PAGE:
We spend a lot of energy being concerned about other people’s judgement of us for any number of reasons. Too often, our worry prevents us from doing things we might really enjoy like meeting new people or having new experiences. What we forget is that other people’s judgement of us reflects something in them and has nothing to do with us.
People are going to judge us; that’s a fact of life. It’s how we respond that makes the difference. When we choose our response, we must remember that we don’t have to take everyone’s opinion on board because their view isn’t about us at all. However, if we feel their judgement is warranted, we can ask ourselves what we can learn from it.
People have judged me because I’m short in stature. Truth be told, being small has been a ticket to the front of the line more times than I can count, and I’ve never felt that my height was a disadvantage. You know what they say about good things coming in small packages, right?
When I worked in mainstream television, I had someone tell me that I was too short to work on TV. I mean what do you do with a comment like that? Truthfully, I was offended and what I learned from that encounter was to lighten the moment because I understand that people don’t necessarily intend to offend. It happened quite a bit over my career because our beautiful imaginations project all kinds of qualities onto the people we see on television that don’t necessarily match with reality. When someone would say, “I didn’t expect you to be so short,” I’d say “well you have to be small to fit into the box” when televisions were shaped more like a box. It lightened the moment and diffused any awkwardness for the person making the comment. That’s employing compassion in the face of judgement and for me it is always the right thing to do.
“We cannot always do great things on this earth. We can only do small things with great love.” -Mother Teresa
As much as we find it easy to judge others, we have an equal supply of compassion we can call on. It may not be our first thought but remembering that we’re in charge of our responses to other people, we can choose again and select compassion instead of judgement any time. It takes practice but it’s a habit I strongly recommend nurturing, especially when we’re living in a community. You never know how the compassion you show someone else is going to impact their day. One small act of kindness, instead of judgement, can make the difference between someone feeling alone or feeling included.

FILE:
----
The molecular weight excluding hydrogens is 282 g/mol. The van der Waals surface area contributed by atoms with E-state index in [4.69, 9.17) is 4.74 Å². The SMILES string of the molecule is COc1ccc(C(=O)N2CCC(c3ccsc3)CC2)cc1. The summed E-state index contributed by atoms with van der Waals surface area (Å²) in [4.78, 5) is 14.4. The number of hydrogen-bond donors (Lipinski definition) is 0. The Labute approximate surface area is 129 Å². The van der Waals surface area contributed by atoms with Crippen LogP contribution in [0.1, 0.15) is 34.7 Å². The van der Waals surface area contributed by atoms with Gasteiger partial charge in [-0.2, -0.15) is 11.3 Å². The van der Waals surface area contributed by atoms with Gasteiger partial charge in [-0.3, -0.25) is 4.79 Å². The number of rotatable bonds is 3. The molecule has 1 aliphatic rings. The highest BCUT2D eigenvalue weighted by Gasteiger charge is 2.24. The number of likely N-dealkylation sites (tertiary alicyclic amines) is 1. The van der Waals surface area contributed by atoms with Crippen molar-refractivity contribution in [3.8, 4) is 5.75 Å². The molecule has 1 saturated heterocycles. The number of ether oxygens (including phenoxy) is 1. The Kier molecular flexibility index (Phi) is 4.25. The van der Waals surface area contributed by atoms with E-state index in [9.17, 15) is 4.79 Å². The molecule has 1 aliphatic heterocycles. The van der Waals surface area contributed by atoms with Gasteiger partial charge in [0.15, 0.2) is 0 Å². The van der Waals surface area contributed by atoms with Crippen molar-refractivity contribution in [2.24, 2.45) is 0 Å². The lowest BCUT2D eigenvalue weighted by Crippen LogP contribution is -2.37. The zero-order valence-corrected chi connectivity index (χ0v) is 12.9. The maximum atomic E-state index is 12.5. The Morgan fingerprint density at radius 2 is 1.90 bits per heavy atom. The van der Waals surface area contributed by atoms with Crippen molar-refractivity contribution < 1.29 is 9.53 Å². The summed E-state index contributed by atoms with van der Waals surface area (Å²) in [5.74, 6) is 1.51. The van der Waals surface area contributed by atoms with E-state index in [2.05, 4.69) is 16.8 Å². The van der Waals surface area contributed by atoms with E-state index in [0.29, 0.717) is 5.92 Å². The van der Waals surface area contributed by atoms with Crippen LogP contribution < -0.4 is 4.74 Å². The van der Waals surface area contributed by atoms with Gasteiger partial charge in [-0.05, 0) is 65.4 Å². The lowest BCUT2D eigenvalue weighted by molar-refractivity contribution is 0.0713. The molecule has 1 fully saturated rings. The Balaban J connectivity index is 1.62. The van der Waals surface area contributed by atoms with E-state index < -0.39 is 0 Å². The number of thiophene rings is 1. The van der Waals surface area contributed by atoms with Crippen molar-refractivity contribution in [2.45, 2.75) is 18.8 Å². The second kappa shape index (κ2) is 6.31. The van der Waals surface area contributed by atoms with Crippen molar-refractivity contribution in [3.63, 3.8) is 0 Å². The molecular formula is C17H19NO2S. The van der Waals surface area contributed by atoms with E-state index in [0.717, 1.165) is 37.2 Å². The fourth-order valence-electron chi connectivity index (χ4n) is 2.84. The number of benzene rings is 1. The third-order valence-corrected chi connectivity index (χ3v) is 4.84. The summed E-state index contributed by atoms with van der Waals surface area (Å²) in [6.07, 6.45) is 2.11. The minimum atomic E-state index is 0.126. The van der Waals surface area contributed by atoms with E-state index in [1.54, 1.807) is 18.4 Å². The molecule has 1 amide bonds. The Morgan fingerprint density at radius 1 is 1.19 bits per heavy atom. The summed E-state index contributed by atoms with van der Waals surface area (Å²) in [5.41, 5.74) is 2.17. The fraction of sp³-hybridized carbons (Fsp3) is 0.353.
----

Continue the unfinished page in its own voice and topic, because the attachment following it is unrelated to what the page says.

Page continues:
When we care about other people and act from an intention of compassion instead of judgement we benefit because we feel good, our family, our friends, and our community all benefit too because the intention and the action coming from compassion help to lighten the moment and diffuse any awkwardness, just like I did with the people who said silly things to me.
“Compassion for others begins with kindness to ourselves.” –Pema Chodron
There is one very important piece about compassion and judgement that we can’t overlook. Nobody is more judgemental of you than you are, and I think that needs to go. I wouldn’t want your fear of making a mistake, saying the “wrong” thing, or failing at something to prevent you from enjoying your life and trying new things. When we’re compassionate toward ourselves, we stretch what’s possible in our lives. If something difficult or painful happens, think of how you might comfort someone you care about and say those things to yourself. Take good care of yourself; when your body wants rest, listen, and give yourself a rest. Cultivate a habit of speaking kindly to yourself about yourself. Accept yourself, your thoughts, and your feelings as they are without trying to change anything. This practice of being nonjudgemental softens us and increases the compassion we feel for ourselves, which in turn makes it easier to be compassionate toward other people.
Here are a few ideas to help nurture the habit of being compassionate:
- Listen. Being a good listener means asking questions and listening without having to talk about yourself or offering advice.
- Put yourself in someone else’s place. Imagine what it must be like to be new in your community for example and invite someone new in by making them feel welcome. If someone in your community is going through a tough time, send a card or drop off a thoughtful gift to let them know you’re thinking of them. Ask them how they’re doing and just listen with compassion. If someone is celebrating something, the same thing applies. You never know the impact you can have on one person or many people just by letting someone know you’re thinking of them.
- Say encouraging things to others and know that they feel better for having been in your company.
- Use the words thank you as often as possible.
Compassion is one of the keys to living well. Remember we’re all human, we all have a story, we all have feelings, and we are all in this together.